Pasadena nursing home workers form their union with SEIU 2015, the nation’s largest long-term care local.

Press Contact:
Terry Carter, 213 uies
July 1, 2022
Posted in Press Release
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Surrounding community will now have a safer nursing home, studies show.

Pasadena, CA—Nursing Home professionals employed at Terraces at Park Marino voted today to form their union with SEIU 2015, California’s largest long-term care Union. All 50 full‐time, regular part‐time and on‐call caregivers/med‐techs, wellness coordinators, front desk, dietary, transportation, activities, maintenance, housekeeping and laundry employees will gain Union representation for the first time.

“Nursing home workers—a majority women, a majority women of color—have served on the front lines, protecting our most vulnerable throughout the pandemic, all while struggling to survive on low wages and inadequate healthcare benefits,” said April Verrett, President of SEIU Local 2015, Secretary-Treasurer SEIU. “People are leaving this industry in droves; California already lost 11% of its nursing home workforce since the pandemic began and a poll earlier this year indicates that another half of all nursing home workers say they’ll leave their jobs this year. It’s unsustainable for our communities as the ‘silver tsunami’ barrels down. We need to overhaul the broken nursing home industry immediately—and workers demanding a voice on the job through their union is a crucial step in ensuring we make progress in keeping our frontline heroes and the vulnerable folks they care for safe.”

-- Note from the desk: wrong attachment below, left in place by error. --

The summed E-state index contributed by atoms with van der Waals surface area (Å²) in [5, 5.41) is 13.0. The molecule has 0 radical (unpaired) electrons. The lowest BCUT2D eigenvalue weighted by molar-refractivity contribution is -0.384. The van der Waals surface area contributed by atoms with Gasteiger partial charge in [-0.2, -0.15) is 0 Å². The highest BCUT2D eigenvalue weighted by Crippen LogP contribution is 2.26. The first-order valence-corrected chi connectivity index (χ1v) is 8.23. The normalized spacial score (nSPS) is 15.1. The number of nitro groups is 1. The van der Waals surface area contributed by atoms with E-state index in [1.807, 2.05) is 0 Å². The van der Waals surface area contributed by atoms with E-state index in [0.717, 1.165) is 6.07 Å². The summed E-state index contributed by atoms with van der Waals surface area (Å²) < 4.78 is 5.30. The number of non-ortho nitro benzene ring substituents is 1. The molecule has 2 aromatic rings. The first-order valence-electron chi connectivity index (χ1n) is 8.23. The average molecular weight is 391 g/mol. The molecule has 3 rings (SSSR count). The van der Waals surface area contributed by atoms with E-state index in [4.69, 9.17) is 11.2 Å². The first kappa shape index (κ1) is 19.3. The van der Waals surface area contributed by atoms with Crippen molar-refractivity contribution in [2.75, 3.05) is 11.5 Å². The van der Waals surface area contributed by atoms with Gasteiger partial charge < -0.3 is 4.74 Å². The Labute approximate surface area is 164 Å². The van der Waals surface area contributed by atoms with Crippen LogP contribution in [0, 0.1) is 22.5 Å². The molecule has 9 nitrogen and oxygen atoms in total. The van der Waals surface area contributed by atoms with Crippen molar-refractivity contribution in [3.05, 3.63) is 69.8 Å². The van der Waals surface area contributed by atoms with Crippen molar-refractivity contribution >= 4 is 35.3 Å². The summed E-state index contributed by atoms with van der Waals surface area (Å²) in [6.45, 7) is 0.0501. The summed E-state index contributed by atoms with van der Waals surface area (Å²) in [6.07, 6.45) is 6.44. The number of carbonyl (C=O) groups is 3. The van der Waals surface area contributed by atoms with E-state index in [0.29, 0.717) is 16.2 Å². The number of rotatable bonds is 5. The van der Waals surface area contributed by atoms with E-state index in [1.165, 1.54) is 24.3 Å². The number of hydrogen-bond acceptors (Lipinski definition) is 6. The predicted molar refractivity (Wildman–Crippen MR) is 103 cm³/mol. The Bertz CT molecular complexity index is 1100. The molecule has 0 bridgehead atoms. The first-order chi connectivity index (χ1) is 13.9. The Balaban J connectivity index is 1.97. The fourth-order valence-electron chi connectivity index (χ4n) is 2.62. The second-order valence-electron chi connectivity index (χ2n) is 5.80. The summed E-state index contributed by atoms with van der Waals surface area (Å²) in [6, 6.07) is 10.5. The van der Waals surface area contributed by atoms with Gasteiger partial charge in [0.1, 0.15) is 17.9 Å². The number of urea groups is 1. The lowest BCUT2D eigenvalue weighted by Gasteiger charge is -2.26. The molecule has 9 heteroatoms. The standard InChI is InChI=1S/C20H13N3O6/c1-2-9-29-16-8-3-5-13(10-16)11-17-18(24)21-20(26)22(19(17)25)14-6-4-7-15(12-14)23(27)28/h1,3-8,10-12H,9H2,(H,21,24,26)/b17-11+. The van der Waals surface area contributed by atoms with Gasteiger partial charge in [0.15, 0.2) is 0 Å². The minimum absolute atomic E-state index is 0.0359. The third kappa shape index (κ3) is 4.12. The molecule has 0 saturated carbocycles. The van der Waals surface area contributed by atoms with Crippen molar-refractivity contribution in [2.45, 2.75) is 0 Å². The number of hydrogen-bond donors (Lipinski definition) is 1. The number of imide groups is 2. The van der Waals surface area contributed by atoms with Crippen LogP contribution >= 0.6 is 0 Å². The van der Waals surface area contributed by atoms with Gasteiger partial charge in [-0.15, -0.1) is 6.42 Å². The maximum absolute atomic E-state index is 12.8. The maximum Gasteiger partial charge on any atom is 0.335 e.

“It’s a challenge when we’re so often short staffed,” said Barbara Laird, Caregiver, Extended Living. “Management doesn’t have our backs when we sound the alarm on dangerously low staffing. I voted for our union because I want to see a change.” 

On the heels of a devastating pandemic that hit nursing homes hardest, it’s important to note that there are remarkable safety benefits to having a unionized workforce in our nursing homes. A study published this year found that unionized nursing homes had lower worker infection rates and nearly 11% fewer patient deaths from COVID-19.

Workers at Terraces now have a voice on the job. Next, they’ll take steps to form a bargaining team and negotiate their first union contract. Currently, caregivers at Terraces have virtually no benefits, with nothing more than an insufficient “medical allowance” that does not adequately cover typical healthcare needs. The only sick time they receive is the minimum mandated by the state, hardly adequate for workers in a healthcare setting.

This comes at a time of renewed interest in unions. According to recent data from the Labor Relations Board collected between October 2021 and March 2022, union representation petitions filed at the agency increased 57% from the same period a year ago. Fifty-four Starbucks company-owned stores have formally organized, an Amazon warehouse in New York City voted to form their first union, and Google Fiber contractors in Kansas City voted to unionize their office in March. Today’s win for the workers at Terraces is the latest victory in a pro-union movement that has gained traction over the COVID pandemic.